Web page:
Finding variety in seasonal produce
Posted: Friday, Apr. 13, 2012
Chef Troy Gagliardo
"Chef Troy" Gagliardo hosts a weekly cooking segment called "Tuesdays with Troy" live every Tuesday on Fox News Rising from 7 to 9 am. He has made over 200 appearances on the show showcasing over 600 of his unique original recipes was voted one of the Top Five best chefs in Charlotte in 2013. Troy has penned a cookbook called Seasonal Comfort featuring some of his favorite comfort food recipes, and his business Motown Spice Provisions has supplied restaurants and country clubs in the greater Charlotte area for the past 10 years. He enjoys teaching readers and viewers alike how to build their "cooking confidence" through his recipes and simple technique. He is a self-taught chef who learned early on the important of family and food, and the connection between both, from his parents and grandparents. Contact him at firstname.lastname@example.org.
This is always very exciting time of year to enjoy fresh vegetables. Yeah, we can get fresh looking vegetables all year round; but nothing like when they are in season and local.
The taste, in fresh locally grown produce, is better for a few reasons.
1) more time in the ground and less time traveling the ground to its destination.
2) local farms tend to be smaller and not over farmed, providing the produce more flavor from proper soil management.
3) local produce means in season, flavor comes directly from the land and the season.
The best way to enjoy fresh seasonal produce is to let the product stand on its own without masking it with a bunch of different flavors. You will be amazed at how simple always taste better when using fresh produce.
However, the fact remains that after a month or two of eating our favorite vegetables, meals will tend to become boring and mundane.
Here are few great ways to stay excited about cooking and eating your favorites and to keep your meals as fresh as your produce.
Simply blanch or lightly grilling fresh vegetables, add a splash of olive oil and a little salt and pepper
A fresh veggies on pizza or grilled in salads.
Peel raw vegetables into shreds to make a salad, dress as you would any other salad.
Lightly oil, season and roast fresh veggies in a 350 degree oven until just cooked through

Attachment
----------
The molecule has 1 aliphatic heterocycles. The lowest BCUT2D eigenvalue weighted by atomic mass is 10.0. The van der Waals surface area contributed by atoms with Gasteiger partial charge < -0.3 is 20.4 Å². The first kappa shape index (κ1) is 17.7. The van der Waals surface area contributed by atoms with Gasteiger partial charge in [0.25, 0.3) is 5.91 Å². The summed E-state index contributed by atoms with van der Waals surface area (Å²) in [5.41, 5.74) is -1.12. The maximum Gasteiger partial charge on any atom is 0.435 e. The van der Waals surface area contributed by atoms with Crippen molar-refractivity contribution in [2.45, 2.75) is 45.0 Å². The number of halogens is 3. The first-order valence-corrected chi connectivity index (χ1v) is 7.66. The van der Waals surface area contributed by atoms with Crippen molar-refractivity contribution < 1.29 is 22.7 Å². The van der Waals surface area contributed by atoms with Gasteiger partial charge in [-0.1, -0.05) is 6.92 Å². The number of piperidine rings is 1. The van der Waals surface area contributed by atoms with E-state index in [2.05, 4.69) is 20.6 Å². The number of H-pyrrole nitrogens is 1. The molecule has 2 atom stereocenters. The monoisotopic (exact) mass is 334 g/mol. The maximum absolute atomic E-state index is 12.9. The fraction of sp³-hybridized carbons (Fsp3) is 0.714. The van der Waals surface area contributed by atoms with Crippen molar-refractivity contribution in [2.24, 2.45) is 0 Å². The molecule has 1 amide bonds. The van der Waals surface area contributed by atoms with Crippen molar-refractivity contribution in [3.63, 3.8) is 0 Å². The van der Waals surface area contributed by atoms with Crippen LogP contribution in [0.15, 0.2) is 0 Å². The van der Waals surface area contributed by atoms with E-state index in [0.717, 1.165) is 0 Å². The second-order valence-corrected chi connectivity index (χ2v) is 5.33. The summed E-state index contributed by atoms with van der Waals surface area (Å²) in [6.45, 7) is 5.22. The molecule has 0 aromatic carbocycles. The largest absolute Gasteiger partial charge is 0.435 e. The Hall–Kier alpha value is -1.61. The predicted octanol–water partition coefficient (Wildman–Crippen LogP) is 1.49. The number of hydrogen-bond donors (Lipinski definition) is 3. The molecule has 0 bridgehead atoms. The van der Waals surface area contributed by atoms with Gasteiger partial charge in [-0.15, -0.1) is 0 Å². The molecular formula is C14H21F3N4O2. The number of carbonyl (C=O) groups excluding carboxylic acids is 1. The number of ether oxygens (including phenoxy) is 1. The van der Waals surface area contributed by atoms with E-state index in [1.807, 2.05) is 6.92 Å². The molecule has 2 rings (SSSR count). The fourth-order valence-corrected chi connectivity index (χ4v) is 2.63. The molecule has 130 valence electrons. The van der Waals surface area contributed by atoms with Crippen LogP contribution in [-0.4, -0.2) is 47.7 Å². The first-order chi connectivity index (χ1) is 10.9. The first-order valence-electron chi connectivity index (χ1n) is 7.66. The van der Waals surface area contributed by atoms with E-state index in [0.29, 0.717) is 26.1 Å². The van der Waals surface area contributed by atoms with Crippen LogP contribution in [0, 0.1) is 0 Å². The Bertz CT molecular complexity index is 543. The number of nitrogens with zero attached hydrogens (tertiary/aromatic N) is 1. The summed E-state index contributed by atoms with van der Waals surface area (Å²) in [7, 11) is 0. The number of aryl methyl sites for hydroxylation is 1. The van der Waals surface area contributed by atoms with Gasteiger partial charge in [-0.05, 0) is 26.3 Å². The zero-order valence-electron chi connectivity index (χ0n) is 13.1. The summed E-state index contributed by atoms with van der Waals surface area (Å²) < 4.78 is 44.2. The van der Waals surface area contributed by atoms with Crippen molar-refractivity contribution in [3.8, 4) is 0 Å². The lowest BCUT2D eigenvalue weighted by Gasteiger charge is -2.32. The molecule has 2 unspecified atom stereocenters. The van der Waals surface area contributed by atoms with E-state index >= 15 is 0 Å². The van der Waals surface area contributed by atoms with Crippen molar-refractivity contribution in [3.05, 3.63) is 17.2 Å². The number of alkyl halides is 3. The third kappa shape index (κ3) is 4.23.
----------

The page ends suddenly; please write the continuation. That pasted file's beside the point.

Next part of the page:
Use fresh vegetables in place of pasta in homemade lasagna
Modify classic dishes like the pasta dish below to incorporate fresh seasonal produce
Spring Spaghetti Carbonara
Serves 2 to 4
1/2 lb spaghetti
1/2 lb bacon
black pepper, to taste
1 Tbsp olive oil, plus extra to drizzle
2 cloves garlic, chopped
2 green onions, sliced, whites and green tops separated
1/4 cup white wine-pinot grigio
4 eggs, lightly beaten
1/4 heavy cream, optional
1 cup Parmesan
8 stalks fresh asparagus, stem end removed, cut into 1 pieces
1/2 cup fresh spring peas or fresh frozen
Make sure to have all components for the dish lined up and ready to go, once you start this dish its going to go very fast.
Peas and Asparagus:
1)Bring a large pot of water to a boil, this will be the same water and pot that the pasta will be cooked in, and add a large pinch of salt. Fill a large mixing bowl with very cold ice water for ice bath.
2) Add the peas and asparagus and parboil for one minute.
3)Remove from the boiling water with a slotted spoon and place directly into the ice bath, drain well and set aside. Keep water boiling, add more water if necessary.
Preparing the Dish:
Preheat a large pan over medium high heat. Slice bacon into thin strips and place in pan, season with black pepper and cook until almost crisp, remove and drain on paper towels until ready to use.
Cook the spaghetti for 8 minutes or until al dente, stirring frequently while completely the steps below
Keep bacon drippings warm over medium heat and add the olive oil, white parts of the onions and the garlic, cook for 1 minute, add the wine and let reduce by half and add the heavy cream if using. Cook to slightly thicken.
Remove from heat if pasta isnt finished cooking, making sure to bring back to medium heat as pasta is finished.
Reserve a cup or so of pasta water before draining pasta. Drain pasta and add to the pan of garlic and onions, using tongs toss to coat pasta. Remove the pan from the heat and quickly add the beaten eggs, stirring to start the setting of the eggs.
Add about 3/4 of the parmesan cheese and toss to coat. If pasta seems dry or needs a little more heat to set the eggs add a couple tablespoons of hot pasta water and toss until slightly moist texture is achieved.
Add half of the bacon crumbling into the pasta; toss and begin plating the pasta on separate plates. Top with asparagus, peas, green onion tops and remaining bacon and parmesan cheese.
Drizzle with a little olive and serve.
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